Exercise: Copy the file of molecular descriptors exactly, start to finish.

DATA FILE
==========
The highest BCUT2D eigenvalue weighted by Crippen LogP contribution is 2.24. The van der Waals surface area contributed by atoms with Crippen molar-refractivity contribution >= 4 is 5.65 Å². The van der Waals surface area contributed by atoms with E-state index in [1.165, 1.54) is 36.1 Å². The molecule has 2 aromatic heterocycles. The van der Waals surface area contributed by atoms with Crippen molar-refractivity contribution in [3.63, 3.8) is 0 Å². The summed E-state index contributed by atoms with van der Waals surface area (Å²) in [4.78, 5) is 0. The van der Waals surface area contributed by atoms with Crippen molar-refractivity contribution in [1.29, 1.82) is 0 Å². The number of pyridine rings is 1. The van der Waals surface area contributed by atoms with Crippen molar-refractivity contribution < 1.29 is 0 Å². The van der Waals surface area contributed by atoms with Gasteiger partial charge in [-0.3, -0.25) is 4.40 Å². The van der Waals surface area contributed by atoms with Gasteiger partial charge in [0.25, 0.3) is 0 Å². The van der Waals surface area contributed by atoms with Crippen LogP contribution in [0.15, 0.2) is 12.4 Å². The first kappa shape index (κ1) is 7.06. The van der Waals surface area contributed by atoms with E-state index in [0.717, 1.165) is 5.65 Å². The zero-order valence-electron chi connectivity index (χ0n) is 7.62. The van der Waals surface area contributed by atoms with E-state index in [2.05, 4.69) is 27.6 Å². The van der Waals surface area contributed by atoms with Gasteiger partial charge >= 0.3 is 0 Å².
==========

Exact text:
The highest BCUT2D eigenvalue weighted by Crippen LogP contribution is 2.24. The van der Waals surface area contributed by atoms with Crippen molar-refractivity contribution >= 4 is 5.65 Å². The van der Waals surface area contributed by atoms with E-state index in [1.165, 1.54) is 36.1 Å². The molecule has 2 aromatic heterocycles. The van der Waals surface area contributed by atoms with Crippen molar-refractivity contribution in [3.63, 3.8) is 0 Å². The summed E-state index contributed by atoms with van der Waals surface area (Å²) in [4.78, 5) is 0. The van der Waals surface area contributed by atoms with Crippen molar-refractivity contribution in [1.29, 1.82) is 0 Å². The number of pyridine rings is 1. The van der Waals surface area contributed by atoms with Crippen molar-refractivity contribution < 1.29 is 0 Å². The van der Waals surface area contributed by atoms with Gasteiger partial charge in [-0.3, -0.25) is 4.40 Å². The van der Waals surface area contributed by atoms with Gasteiger partial charge in [0.25, 0.3) is 0 Å². The van der Waals surface area contributed by atoms with Crippen LogP contribution in [0.15, 0.2) is 12.4 Å². The first kappa shape index (κ1) is 7.06. The van der Waals surface area contributed by atoms with E-state index in [0.717, 1.165) is 5.65 Å². The zero-order valence-electron chi connectivity index (χ0n) is 7.62. The van der Waals surface area contributed by atoms with E-state index in [2.05, 4.69) is 27.6 Å². The van der Waals surface area contributed by atoms with Gasteiger partial charge >= 0.3 is 0 Å².